This University Leads the Way in Veterinary CBD Treatment

This University Leads the Way in Veterinary CBD Treatment
Justin Cannabis/High Times

In case you missed it, the first Cannabis in Veterinary Medicine Symposium took place in Colorado recently, wherein pet owners, veterinary professionals, and physicians discussed a rapidly evolving field: veterinary CBD treatment for pets.

After all, if cannabidiol (CBD) relieves arthritis caused by inflammation in humans, wouldn’t it help our four-legged friends?

Cannabis And Canines

“We have diseases that we don’t have treatments for that work, so there’s a problem. A solution to that problem is trying to find a solution that does work, so we are always searching,” said Dr. Stephanie McGrath, a neurologist who spent her career treating seizure disorders, inflammatory brain diseases, and spinal cord disorders.

She is currently leading a Colorado State University study on veterinary CBD treatment of epilepsy and osteoarthritis in dogs.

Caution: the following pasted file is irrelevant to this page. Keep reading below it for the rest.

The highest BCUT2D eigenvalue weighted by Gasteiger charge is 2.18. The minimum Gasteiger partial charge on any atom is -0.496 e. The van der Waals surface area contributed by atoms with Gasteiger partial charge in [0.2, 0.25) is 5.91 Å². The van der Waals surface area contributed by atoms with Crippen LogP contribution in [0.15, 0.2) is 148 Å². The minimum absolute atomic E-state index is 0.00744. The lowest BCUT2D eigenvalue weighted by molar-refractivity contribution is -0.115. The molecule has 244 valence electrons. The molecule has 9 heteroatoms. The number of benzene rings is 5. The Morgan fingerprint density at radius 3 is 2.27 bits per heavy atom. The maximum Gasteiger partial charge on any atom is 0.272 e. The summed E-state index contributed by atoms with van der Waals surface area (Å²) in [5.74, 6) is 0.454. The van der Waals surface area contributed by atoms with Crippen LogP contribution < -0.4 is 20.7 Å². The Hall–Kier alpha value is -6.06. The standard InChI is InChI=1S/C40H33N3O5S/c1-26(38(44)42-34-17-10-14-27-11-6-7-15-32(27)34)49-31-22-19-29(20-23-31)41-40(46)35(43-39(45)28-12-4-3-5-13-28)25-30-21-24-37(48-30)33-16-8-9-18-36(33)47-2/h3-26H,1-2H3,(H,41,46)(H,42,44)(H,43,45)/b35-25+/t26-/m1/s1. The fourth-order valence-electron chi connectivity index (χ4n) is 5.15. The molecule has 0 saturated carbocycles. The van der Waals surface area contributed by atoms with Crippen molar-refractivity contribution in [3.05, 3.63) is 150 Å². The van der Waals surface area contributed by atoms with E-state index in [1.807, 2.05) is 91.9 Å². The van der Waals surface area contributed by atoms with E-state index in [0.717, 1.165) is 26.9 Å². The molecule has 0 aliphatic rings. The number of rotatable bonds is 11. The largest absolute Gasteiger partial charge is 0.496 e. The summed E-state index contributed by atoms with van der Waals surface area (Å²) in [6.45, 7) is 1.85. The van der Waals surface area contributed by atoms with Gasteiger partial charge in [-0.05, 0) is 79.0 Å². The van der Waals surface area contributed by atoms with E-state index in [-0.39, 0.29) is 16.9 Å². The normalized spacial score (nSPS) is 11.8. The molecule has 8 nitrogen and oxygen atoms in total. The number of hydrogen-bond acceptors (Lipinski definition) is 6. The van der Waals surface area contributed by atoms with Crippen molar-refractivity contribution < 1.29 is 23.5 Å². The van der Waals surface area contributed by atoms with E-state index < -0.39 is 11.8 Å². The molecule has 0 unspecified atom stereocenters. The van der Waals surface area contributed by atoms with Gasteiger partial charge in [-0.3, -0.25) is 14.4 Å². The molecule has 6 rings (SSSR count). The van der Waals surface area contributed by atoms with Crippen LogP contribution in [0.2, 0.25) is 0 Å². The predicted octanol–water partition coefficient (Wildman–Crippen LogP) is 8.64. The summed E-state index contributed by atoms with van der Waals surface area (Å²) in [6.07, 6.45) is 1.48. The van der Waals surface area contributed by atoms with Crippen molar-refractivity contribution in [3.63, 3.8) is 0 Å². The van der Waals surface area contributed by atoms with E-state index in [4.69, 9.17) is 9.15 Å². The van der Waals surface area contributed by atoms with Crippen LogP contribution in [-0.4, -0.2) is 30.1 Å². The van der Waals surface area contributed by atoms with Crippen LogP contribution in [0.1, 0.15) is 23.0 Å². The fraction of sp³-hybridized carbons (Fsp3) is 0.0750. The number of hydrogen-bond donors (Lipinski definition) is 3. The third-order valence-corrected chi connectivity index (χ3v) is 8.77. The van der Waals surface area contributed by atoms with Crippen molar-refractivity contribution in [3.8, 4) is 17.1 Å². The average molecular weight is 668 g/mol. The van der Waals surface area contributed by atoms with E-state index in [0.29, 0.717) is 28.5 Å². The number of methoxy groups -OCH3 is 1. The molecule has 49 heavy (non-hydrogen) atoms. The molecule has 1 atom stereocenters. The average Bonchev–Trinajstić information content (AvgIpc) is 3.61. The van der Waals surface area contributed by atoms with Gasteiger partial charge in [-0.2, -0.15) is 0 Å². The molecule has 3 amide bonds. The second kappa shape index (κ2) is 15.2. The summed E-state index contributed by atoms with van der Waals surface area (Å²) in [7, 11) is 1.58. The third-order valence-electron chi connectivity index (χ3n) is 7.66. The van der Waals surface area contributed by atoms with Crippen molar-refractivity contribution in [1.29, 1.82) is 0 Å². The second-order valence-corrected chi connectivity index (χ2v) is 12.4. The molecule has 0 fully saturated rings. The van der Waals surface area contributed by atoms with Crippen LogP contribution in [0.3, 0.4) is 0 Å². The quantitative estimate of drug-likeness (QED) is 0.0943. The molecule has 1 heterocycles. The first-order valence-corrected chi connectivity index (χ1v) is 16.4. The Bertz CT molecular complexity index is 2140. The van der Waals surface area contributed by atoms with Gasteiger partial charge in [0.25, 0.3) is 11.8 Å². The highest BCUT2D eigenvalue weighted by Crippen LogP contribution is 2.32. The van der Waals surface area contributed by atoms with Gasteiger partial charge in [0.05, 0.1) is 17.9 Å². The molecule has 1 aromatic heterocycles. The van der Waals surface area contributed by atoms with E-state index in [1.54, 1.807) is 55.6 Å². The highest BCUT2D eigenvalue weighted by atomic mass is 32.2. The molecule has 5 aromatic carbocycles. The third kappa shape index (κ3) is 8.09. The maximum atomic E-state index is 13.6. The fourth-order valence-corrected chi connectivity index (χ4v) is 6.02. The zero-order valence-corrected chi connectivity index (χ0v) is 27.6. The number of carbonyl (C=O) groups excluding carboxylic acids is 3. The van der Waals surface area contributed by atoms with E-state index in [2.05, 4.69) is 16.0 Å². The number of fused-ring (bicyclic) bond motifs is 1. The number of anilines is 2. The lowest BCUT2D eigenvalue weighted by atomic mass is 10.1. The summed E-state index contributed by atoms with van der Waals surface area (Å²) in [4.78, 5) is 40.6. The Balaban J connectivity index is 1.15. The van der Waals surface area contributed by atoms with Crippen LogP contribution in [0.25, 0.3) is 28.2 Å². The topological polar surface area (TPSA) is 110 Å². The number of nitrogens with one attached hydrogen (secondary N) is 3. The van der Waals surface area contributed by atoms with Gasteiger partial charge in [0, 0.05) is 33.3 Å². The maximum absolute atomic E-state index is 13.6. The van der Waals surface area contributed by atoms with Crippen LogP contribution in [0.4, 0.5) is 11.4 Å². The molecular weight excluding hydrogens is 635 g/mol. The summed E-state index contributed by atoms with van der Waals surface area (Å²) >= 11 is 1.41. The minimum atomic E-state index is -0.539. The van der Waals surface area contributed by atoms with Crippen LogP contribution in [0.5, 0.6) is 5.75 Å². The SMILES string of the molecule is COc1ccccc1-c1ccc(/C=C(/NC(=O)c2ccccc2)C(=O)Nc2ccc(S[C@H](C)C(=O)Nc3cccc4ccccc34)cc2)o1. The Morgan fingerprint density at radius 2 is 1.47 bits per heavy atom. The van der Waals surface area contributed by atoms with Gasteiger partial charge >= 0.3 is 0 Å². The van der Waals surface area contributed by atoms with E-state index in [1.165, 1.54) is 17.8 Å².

McGrath told the conference that some three to five percent of all dogs have genetic epilepsy and 14 million dogs are affected by arthritis, per Westword.

Both of these illnesses, which afflict millions of humans, are successfully being treated with CBD.

In the case of epilepsy, GW Pharmaceutical’s CBD-derived Epidiolex, nearing FDA approval, has been shown to significantly reduce convulsive seizures, especially in children.

So, Why Not Dogs?

To participate in McGrath’s canine osteoarthritis study, the dogs must have arthritis in one or more joints and a visible lameness for at least four weeks.

As in all such tests, a placebo is randomly administered, then switched back and forth to CBD. The dogs receive X-rays, daily pain assessment, blood tests and more.

The trials will provide veterinarians and dog owners around the world with factual research.

Final Hit: Veterinary CBD Treatment

While CBD-infused dog treats and oils are already available, and there has been extensive anecdotal evidence as to their effectiveness, unfortunately, the products cannot be tested by the Food and Drug Administration (FDA) because the DEA has categorized CBD as a Schedule I controlled substance.

In the meantime, McGrath recommends Applied Basic Science Corporation as a safe place to get products for pets, in that she herself has tested them at Colorado State University.

For other CBD-infused pet products, McGrath says to check for a “Certificate of Analysis,” which indicates how much THC is in the product (it should never be over three percent) and how it was made.

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